LOS ANGELES -- The National Academy of Sciences (NAS) announced today the creation of "The Science and Entertainment Exchange," an initiative designed to connect entertainment industry professionals with top scientists and engineers to help the creators of television shows, films, video games, and other productions incorporate science into their work. The Exchange represents the Academy's first formal effort to reach out to the entertainment community and provide the creative minds of Hollywood with a direct connection to the creative minds of science.
"Television and film can involve the public in the latest advances in science, medicine, and technology," said NAS President Ralph J. Cicerone. "By building strong connections between the entertainment and science communities, we're hoping to provide an important service to both Hollywood and the viewing public."
Director Jerry Zucker and his wife, producer Janet Zucker, actively support the initiative. "The Exchange will provide filmmakers with an invaluable connection to scientific truth, but more importantly, we will have the ability to invent and explore the unknown with the great visionaries of science," said Jerry. Janet Zucker added, "The Exchange will provide a place where scientific and artistic minds can come together to inspire each other, building a two-way street for both communities to learn and create."
Relying on the special connections available to the NAS, the Exchange can make introductions, schedule briefings, and arrange for consultations for anyone developing science-based entertainment content. Endorsed by the Directors Guild of America, Writers Guild of America, Producers Guild of America, the Entertainment Industry Foundation, and Women in Film, this new resource is being promoted to all levels of writers, directors, producers, and others in the entertainment industry. Professionals involved in the creative process may contact the Exchange to be connected with scientists, engineers, health professionals, and other experts for help with their productions and stories.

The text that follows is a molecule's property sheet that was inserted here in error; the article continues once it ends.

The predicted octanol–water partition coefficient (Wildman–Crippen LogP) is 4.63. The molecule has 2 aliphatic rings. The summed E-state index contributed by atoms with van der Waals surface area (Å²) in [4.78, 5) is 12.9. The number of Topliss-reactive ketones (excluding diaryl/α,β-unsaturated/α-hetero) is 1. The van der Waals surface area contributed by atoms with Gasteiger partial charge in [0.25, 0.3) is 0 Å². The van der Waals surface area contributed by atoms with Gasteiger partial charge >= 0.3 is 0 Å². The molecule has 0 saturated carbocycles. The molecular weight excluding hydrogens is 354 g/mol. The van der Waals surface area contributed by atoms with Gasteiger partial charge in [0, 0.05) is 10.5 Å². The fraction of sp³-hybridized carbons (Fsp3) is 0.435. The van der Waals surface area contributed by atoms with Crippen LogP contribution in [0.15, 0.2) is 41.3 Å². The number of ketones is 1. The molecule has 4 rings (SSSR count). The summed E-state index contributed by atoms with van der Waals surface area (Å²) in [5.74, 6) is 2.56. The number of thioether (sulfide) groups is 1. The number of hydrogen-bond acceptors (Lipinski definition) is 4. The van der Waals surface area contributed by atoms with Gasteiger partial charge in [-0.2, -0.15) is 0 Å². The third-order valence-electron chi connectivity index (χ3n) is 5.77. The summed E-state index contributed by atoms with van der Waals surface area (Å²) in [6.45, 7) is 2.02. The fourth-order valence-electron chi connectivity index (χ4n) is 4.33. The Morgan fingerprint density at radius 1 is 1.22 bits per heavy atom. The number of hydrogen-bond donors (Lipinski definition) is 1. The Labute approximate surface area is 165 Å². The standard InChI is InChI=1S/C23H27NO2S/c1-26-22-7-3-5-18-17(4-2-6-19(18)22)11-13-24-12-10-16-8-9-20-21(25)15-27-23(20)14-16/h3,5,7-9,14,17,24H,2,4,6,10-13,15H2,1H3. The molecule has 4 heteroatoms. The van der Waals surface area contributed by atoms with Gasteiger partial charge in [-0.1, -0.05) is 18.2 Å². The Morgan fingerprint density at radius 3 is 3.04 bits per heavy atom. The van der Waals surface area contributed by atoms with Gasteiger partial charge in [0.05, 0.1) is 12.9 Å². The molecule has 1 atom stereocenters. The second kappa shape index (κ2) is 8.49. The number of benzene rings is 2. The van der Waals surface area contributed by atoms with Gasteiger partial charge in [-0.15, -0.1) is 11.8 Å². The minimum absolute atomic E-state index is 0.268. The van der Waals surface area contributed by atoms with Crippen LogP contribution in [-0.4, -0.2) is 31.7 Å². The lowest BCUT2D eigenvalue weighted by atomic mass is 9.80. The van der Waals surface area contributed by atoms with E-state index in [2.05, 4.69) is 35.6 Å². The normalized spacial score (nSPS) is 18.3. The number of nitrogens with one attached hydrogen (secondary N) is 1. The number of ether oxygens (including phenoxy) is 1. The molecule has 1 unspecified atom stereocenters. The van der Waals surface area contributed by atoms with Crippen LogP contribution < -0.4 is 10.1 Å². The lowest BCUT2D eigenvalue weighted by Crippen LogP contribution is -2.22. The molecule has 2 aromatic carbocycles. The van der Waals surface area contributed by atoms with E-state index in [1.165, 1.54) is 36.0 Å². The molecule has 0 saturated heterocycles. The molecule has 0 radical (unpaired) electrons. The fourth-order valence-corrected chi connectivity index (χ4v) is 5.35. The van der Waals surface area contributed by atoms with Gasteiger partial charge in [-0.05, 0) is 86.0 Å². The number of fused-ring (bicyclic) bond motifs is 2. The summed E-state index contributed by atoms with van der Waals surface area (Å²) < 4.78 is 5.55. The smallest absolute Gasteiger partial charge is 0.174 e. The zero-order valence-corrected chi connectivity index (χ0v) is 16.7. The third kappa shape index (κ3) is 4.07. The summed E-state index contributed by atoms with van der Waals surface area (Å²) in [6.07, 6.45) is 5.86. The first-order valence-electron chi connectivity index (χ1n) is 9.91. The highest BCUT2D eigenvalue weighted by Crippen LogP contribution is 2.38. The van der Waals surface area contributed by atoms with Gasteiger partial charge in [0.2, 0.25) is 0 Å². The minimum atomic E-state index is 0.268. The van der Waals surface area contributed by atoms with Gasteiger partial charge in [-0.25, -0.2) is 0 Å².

As science and technology have become staples of American television, the bar has been raised for better and more accurate science. Forensic investigation and medical shows such as CSI, HOUSE, and ER routinely incorporate cutting-edge science into their scripts. Studio films similarly capitalize on science themes. Movies such as CHILDREN OF MEN, MISSION IMPOSSIBLE, DJ VU, and A BEAUTIFUL MIND enlisted some aspect of science and technology to help tell their stories, while others like IRON MAN, MINORITY REPORT, WATCHMEN, and the STAR TREK series depend very heavily on a foundation of science.
Today, the Exchange was formally introduced to the Hollywood community during a symposium attended by entertainment industry professionals in Los Angeles. Hosted by writer and producer Seth MacFarlane (creator of FAMILY GUY), the symposium attracted more than 300 participants including writers, directors, producers, production designers and executives, as well as scientists, engineers, and health professionals. Sessions were divided into six topic areas: climate change and energy; astronomy and cosmology; genomics; artificial intelligence and robotics; rare and infectious diseases; and the brain and mind. The symposium was funded by the National Academy of Sciences; CuresNow founding members Lucy Fisher, Doug Wick, and Janet and Jerry Zucker; Davis Masten and Christopher Ireland; Bob and Anne James; the California Endowment in partnership with Hollywood, Health & Society; and the Howard Hughes Medical Institute.
The director of the Science and Entertainment Exchange is Jennifer Ouellette, an author and science writer. "Tapping into the NAS' database of experts will be a tremendous resource for Hollywood," she said. "Our goal is to bridge the gap between engaging content and science." The Exchange will be based in Los Angeles. For more information, contact Ouellette at firstname.lastname@example.org or 310-570-6803, or visit www.scienceandentertainmentexchange.org. A list of advisory board members follows.
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National Academy of Sciences